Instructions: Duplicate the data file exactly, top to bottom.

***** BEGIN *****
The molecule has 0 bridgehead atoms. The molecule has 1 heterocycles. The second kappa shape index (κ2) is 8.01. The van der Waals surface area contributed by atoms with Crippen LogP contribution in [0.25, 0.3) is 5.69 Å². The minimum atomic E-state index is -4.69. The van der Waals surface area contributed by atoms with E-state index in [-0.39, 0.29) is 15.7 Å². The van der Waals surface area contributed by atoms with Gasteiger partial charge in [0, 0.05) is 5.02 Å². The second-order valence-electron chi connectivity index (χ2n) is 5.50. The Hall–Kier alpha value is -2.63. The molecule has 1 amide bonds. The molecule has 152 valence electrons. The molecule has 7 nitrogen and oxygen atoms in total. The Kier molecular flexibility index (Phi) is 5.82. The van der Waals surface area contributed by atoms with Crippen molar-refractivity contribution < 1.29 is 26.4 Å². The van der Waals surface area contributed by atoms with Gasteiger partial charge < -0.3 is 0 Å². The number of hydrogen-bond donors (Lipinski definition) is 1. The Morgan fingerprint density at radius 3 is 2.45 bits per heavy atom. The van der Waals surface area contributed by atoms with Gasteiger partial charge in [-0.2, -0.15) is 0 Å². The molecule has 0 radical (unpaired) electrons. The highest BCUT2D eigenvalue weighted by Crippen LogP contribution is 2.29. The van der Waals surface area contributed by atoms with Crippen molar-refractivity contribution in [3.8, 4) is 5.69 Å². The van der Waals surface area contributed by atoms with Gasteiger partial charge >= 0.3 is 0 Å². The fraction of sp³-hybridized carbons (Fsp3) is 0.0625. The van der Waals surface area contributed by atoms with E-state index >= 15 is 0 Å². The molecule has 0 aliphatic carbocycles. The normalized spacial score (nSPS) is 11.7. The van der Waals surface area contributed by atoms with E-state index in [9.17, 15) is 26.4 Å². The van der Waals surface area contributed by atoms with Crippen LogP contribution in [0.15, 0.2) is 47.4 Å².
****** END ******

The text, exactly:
The molecule has 0 bridgehead atoms. The molecule has 1 heterocycles. The second kappa shape index (κ2) is 8.01. The van der Waals surface area contributed by atoms with Crippen LogP contribution in [0.25, 0.3) is 5.69 Å². The minimum atomic E-state index is -4.69. The van der Waals surface area contributed by atoms with E-state index in [-0.39, 0.29) is 15.7 Å². The van der Waals surface area contributed by atoms with Gasteiger partial charge in [0, 0.05) is 5.02 Å². The second-order valence-electron chi connectivity index (χ2n) is 5.50. The Hall–Kier alpha value is -2.63. The molecule has 1 amide bonds. The molecule has 152 valence electrons. The molecule has 7 nitrogen and oxygen atoms in total. The Kier molecular flexibility index (Phi) is 5.82. The van der Waals surface area contributed by atoms with Crippen molar-refractivity contribution < 1.29 is 26.4 Å². The van der Waals surface area contributed by atoms with Gasteiger partial charge < -0.3 is 0 Å². The number of hydrogen-bond donors (Lipinski definition) is 1. The Morgan fingerprint density at radius 3 is 2.45 bits per heavy atom. The van der Waals surface area contributed by atoms with Gasteiger partial charge in [-0.2, -0.15) is 0 Å². The molecule has 0 radical (unpaired) electrons. The highest BCUT2D eigenvalue weighted by Crippen LogP contribution is 2.29. The van der Waals surface area contributed by atoms with Crippen molar-refractivity contribution in [3.8, 4) is 5.69 Å². The van der Waals surface area contributed by atoms with Gasteiger partial charge >= 0.3 is 0 Å². The fraction of sp³-hybridized carbons (Fsp3) is 0.0625. The van der Waals surface area contributed by atoms with E-state index >= 15 is 0 Å². The molecule has 0 aliphatic carbocycles. The normalized spacial score (nSPS) is 11.7. The van der Waals surface area contributed by atoms with E-state index in [9.17, 15) is 26.4 Å². The van der Waals surface area contributed by atoms with Crippen LogP contribution in [0.15, 0.2) is 47.4 Å².